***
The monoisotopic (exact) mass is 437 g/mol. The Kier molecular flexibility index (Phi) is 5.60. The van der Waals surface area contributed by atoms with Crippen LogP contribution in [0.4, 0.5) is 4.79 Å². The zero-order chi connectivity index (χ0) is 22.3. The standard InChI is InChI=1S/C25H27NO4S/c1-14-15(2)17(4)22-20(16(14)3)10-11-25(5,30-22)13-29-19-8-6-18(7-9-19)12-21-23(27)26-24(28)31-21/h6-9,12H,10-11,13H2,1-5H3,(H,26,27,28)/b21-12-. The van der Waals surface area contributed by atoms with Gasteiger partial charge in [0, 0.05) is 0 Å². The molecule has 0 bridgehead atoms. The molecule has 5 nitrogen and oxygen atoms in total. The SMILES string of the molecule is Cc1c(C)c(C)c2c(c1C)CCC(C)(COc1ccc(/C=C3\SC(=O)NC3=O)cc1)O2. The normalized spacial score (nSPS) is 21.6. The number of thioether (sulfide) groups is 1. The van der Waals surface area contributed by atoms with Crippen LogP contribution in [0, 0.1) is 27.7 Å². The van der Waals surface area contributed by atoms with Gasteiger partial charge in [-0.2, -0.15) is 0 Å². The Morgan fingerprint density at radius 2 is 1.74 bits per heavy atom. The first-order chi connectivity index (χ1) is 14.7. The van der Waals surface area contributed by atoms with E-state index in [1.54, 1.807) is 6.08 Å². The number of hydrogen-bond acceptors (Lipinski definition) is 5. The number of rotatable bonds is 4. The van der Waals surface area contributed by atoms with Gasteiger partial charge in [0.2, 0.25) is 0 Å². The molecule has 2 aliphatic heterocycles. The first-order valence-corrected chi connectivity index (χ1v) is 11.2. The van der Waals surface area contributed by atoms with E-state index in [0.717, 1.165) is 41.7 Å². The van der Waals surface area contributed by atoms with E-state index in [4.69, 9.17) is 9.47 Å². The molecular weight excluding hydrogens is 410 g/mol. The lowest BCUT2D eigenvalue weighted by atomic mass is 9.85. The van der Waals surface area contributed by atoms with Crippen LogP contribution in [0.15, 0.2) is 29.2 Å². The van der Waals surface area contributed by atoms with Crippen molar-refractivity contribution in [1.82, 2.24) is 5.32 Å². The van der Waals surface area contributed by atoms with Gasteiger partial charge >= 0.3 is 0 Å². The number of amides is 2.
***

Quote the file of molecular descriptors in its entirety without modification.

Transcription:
The monoisotopic (exact) mass is 437 g/mol. The Kier molecular flexibility index (Phi) is 5.60. The van der Waals surface area contributed by atoms with Crippen LogP contribution in [0.4, 0.5) is 4.79 Å². The zero-order chi connectivity index (χ0) is 22.3. The standard InChI is InChI=1S/C25H27NO4S/c1-14-15(2)17(4)22-20(16(14)3)10-11-25(5,30-22)13-29-19-8-6-18(7-9-19)12-21-23(27)26-24(28)31-21/h6-9,12H,10-11,13H2,1-5H3,(H,26,27,28)/b21-12-. The van der Waals surface area contributed by atoms with Gasteiger partial charge in [0, 0.05) is 0 Å². The molecule has 0 bridgehead atoms. The molecule has 5 nitrogen and oxygen atoms in total. The SMILES string of the molecule is Cc1c(C)c(C)c2c(c1C)CCC(C)(COc1ccc(/C=C3\SC(=O)NC3=O)cc1)O2. The normalized spacial score (nSPS) is 21.6. The number of thioether (sulfide) groups is 1. The van der Waals surface area contributed by atoms with Crippen LogP contribution in [0, 0.1) is 27.7 Å². The van der Waals surface area contributed by atoms with Gasteiger partial charge in [-0.2, -0.15) is 0 Å². The Morgan fingerprint density at radius 2 is 1.74 bits per heavy atom. The first-order chi connectivity index (χ1) is 14.7. The van der Waals surface area contributed by atoms with E-state index in [1.54, 1.807) is 6.08 Å². The number of hydrogen-bond acceptors (Lipinski definition) is 5. The number of rotatable bonds is 4. The van der Waals surface area contributed by atoms with Gasteiger partial charge in [0.2, 0.25) is 0 Å². The molecule has 2 aliphatic heterocycles. The first-order valence-corrected chi connectivity index (χ1v) is 11.2. The van der Waals surface area contributed by atoms with E-state index in [0.717, 1.165) is 41.7 Å². The van der Waals surface area contributed by atoms with E-state index in [4.69, 9.17) is 9.47 Å². The molecular weight excluding hydrogens is 410 g/mol. The lowest BCUT2D eigenvalue weighted by atomic mass is 9.85. The van der Waals surface area contributed by atoms with Crippen LogP contribution in [0.15, 0.2) is 29.2 Å². The van der Waals surface area contributed by atoms with Crippen molar-refractivity contribution in [1.82, 2.24) is 5.32 Å². The van der Waals surface area contributed by atoms with Gasteiger partial charge >= 0.3 is 0 Å². The number of amides is 2.